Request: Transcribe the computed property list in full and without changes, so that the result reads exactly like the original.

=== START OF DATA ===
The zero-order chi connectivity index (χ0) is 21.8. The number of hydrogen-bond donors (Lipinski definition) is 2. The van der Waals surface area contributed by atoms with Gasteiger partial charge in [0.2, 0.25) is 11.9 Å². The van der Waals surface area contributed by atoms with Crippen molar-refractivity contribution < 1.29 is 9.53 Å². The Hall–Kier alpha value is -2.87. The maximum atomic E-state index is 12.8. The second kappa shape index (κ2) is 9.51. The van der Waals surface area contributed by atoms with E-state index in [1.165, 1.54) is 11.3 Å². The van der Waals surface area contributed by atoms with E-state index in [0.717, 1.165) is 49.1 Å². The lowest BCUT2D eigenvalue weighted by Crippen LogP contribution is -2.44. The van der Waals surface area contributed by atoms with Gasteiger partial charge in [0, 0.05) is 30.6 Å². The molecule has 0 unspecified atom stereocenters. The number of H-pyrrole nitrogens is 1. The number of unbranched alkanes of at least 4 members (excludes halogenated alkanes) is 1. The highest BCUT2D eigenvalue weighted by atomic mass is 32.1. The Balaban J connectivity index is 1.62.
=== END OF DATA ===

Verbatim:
The zero-order chi connectivity index (χ0) is 21.8. The number of hydrogen-bond donors (Lipinski definition) is 2. The van der Waals surface area contributed by atoms with Gasteiger partial charge in [0.2, 0.25) is 11.9 Å². The van der Waals surface area contributed by atoms with Crippen molar-refractivity contribution < 1.29 is 9.53 Å². The Hall–Kier alpha value is -2.87. The maximum atomic E-state index is 12.8. The second kappa shape index (κ2) is 9.51. The van der Waals surface area contributed by atoms with E-state index in [1.165, 1.54) is 11.3 Å². The van der Waals surface area contributed by atoms with E-state index in [0.717, 1.165) is 49.1 Å². The lowest BCUT2D eigenvalue weighted by Crippen LogP contribution is -2.44. The van der Waals surface area contributed by atoms with Gasteiger partial charge in [0, 0.05) is 30.6 Å². The molecule has 0 unspecified atom stereocenters. The number of H-pyrrole nitrogens is 1. The number of unbranched alkanes of at least 4 members (excludes halogenated alkanes) is 1. The highest BCUT2D eigenvalue weighted by atomic mass is 32.1. The Balaban J connectivity index is 1.62.